Girls should be taught the magnitude of this responsibility, and while they are still girls, for no one can tell how early in life it may be thrust upon them. The comfort, purity and influence of the future homes of this country are in the hands of our school-girls. It is for them to determine, that out of the love-lit center husband and children shall go, not with the lagging step and downward look of disappointment, doubt and ill-regulated passions, but full of the sweet courage and hopes that spring from the noblest human aspirations.

It has been urged that cooking-schools only increase the work of the already over-worked housekeeper; that many new and costly utensils are required, and that the new dishes are too expensive, too elaborate, etc., etc. I admit that these objections might well be raised if the teacher's only aim has been to show you how to make novelties and unwholesome combinations, or to outshine your friends in your entertainments. But no teacher who is in earnest in prompting this reform would make these objects paramount. I have for a long time felt, instead of teaching my pupils how to prepare elegant dinners of many courses, and to compete with chefs and caterers, I should spend more time in teaching them to prepare the essential dishes perfectly, and until they can do that to give no time to elaborate menus.

Cooking is only one of the duties of the housekeeper, but it is the most important one; for the body plays so important a part in this world that its preservation in comeliness and health is one of our first duties. But alas! How many of us allow its outward adornment to be the chief aim in life. The preservation of the body, the temple and instrument of the soul, can be secured only by observing the laws of hygiene in all our habits, especially in the choice, preparation and eating of our food. I do not advocate devoting all our time and thought to this subject of cooking. We should avoid the two extremes: on the one hand that of indifference, which follows a mistaken interpretation of the Biblical injunction, "Take no thought what ye shall eat, or what ye shall drink;" and on the other hand, the untiring vigilance which examines every particle of food, weighs to the fraction of an ounce each portion, and analyzes every sensation after eating. Between these two there is a happy middle ground, where all may safely roam.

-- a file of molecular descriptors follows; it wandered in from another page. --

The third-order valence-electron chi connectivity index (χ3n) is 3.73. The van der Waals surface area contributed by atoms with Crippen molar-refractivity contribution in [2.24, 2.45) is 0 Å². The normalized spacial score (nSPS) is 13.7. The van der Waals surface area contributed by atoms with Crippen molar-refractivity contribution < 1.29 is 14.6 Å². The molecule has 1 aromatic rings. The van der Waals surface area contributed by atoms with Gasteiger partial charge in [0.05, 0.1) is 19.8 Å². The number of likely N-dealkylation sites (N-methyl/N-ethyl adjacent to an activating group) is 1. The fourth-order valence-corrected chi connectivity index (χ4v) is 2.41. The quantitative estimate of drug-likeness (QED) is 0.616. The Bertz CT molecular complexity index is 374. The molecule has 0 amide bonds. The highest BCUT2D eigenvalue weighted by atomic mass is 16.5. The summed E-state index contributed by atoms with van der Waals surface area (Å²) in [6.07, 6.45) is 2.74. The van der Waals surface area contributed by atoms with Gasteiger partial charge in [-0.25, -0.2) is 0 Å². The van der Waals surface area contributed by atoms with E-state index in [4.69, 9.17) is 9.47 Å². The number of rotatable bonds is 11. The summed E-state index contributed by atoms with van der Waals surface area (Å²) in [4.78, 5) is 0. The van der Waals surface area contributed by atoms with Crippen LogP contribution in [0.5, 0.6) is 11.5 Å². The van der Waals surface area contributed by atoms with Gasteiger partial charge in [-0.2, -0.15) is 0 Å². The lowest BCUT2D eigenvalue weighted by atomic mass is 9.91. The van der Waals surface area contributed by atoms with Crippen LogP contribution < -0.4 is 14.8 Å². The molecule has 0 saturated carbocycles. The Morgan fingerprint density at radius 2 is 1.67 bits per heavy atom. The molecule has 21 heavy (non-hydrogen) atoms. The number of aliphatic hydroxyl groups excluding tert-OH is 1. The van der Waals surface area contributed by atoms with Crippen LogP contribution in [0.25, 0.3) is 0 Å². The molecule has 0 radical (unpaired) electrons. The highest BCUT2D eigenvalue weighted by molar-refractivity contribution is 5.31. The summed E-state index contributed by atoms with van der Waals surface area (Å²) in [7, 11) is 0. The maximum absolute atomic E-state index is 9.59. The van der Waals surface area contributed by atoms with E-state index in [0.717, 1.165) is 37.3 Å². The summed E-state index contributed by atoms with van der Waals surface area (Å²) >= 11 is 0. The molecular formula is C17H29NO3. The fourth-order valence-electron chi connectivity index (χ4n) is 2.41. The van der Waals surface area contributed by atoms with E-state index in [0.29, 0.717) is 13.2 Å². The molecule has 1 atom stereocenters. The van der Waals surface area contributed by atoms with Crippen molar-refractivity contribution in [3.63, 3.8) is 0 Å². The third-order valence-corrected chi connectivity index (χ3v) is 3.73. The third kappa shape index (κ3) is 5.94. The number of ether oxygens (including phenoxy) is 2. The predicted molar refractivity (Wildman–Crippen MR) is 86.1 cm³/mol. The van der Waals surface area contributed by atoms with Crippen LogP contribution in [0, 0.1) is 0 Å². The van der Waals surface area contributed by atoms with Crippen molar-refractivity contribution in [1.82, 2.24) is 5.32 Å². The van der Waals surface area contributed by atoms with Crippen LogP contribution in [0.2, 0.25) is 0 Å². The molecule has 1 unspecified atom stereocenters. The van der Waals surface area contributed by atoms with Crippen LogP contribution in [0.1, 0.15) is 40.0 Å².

I think that all will agree with me that if we would have our food serve its highest purpose it should be prepared by those who can combine culinary taste, mechanical skill, imitation, invention and general intelligence with scientific principles. But if these words of mine fail to impress you with the importance of a correct understanding of the preparation of food, allow me to remind you of the mythological, Biblical and practical requirements which Mr. Ruskin considers necessary in a good cook.

He says: "Cookery means the knowledge of Circe and Medea, and of Calypso and Helen, and of Rebekah and of all the queens of Sheba. It means the knowledge of all fruits and balms and spices, and of all that is healing and sweet in fields and groves and savory in meats. It means carefulness, inventiveness, watchfulness, willingness and readiness of appliance. It means the economy of your great-grandmothers and the science of modern chemistry. It means much tasting and no wasting. It means English thoroughness and French art and Arabian hospitality. It means, in fine, that you are to be always and perfectly defined 'ladies,' which in its true significance means 'loaf-givers;' and as you are to see imperatively that everybody has something pretty to put on, so you are to see still more imperatively that everybody has something good to eat."


The full title of the article was "Extracts from Cookery, or Art and Science versus Drudgery and Luck."